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You Can’t Reclaim the Culture by Having More Kids

February 13th, 2024 | 6 min read

By Matthew Loftus

"The best thing conservatives can do to reclaim the culture is have a bunch of kids and homeschool them.” This is a quote from a prominent conservative commentator from a few years ago, but one can find a similar sentiment on a frequent basis on your social medium of choice. It's an inspiring idea, consonant with the rising pronatalism conservatives are trying to stir up. More importantly, it adds a smug feeling of demographic inevitability to Christian practice: We will win because we're going to outnumber them by doing the things we love doing anyway!

The main problem with this contention is that it isn't really true. At least, so far it hasn't really panned out despite nearly two generations trying it. The “culture war” as we know it has been happening since at least the 1980s, and since then there have been plenty of Christian parents homeschooling their large broods. If the same commentators who espouse this strategy are correct in their assessment that Western culture has been sliding further and further into degeneracy over the past several decades, we can say that it has barely succeeded at slowing that slide.

Most people who think that conservatives can just outbreed liberals are under 40 and simply haven’t spent enough time talking to people from various walks of life. Some of them will say that homeschooling is best, others are believers in certain kinds of private Christian schools. Oftentimes a No True Scotsman fallacy rears its ugly head in these discussions, assuming that any child who rejected their parents’ faith as an adult must have been homeschooled the wrong way or gone to the wrong kind of Christian school. Go to any church, any homeschool co-op, or any Christian school that has been doing things the “correct” way for over a decade, and you’ll find a mix of wheat and tares among the graduates.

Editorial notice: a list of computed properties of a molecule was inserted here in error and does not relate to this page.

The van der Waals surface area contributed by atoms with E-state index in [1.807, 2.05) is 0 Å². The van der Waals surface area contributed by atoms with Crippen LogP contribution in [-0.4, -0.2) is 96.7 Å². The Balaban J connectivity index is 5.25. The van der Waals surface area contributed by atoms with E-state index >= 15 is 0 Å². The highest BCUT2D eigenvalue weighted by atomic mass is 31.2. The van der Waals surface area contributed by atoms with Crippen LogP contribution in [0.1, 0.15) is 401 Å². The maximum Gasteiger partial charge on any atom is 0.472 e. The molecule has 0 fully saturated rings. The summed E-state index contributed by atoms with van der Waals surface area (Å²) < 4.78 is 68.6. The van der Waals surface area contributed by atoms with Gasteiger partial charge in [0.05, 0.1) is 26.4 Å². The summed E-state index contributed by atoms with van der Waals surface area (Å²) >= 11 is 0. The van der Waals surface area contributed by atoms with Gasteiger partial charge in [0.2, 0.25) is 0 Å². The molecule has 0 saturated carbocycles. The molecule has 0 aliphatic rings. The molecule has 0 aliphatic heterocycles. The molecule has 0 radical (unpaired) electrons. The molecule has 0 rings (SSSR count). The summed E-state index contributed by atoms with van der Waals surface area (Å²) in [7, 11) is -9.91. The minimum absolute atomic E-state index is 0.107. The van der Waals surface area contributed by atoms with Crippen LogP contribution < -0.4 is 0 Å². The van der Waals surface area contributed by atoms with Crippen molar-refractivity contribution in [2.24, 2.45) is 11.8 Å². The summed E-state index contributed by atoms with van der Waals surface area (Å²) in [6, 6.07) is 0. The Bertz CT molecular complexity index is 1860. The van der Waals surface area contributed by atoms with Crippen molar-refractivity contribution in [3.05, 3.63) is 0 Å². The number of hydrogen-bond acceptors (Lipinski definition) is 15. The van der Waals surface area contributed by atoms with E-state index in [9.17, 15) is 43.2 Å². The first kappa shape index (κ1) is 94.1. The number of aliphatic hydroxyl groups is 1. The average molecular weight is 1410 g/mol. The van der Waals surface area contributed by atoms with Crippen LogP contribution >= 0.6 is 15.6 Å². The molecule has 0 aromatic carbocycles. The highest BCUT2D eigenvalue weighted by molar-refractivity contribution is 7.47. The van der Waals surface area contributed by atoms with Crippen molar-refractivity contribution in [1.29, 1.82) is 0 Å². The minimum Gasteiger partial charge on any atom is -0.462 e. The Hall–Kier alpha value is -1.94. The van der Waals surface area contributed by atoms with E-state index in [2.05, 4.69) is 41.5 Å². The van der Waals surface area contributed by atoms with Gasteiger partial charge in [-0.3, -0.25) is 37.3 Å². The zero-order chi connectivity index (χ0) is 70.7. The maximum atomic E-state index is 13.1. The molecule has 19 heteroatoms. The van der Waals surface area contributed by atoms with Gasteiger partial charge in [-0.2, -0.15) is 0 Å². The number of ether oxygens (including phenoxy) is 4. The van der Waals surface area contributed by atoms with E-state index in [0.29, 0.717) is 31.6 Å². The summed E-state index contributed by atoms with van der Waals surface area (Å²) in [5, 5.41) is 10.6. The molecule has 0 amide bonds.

The role of college choice is similar. Christian colleges and universities are good, and they are probably more likely to help kids keep the faith than your average public university. (It depends on the school, obviously; some skew so liberal that they may lead young people out of their faith and others are so restrictive that they will generate intense reaction.) But they are not guarantees for anything, and you can easily find graduates from your preferred school who are no longer walking with the Lord just as easily as you can find a vibrant group of believers who just finished at your local state school.

You may also find people who quote Proverbs 22:6 (“Train up a child in the way he should go; even when he is old he will not depart from it”) as some kind of prooftext that parents who raise their children in a Godly way will see those children grow up to be believers. This is both a bad reading of the text and incredibly cruel to parents that have invested their lives in raising kids who turned away from the faith of their family.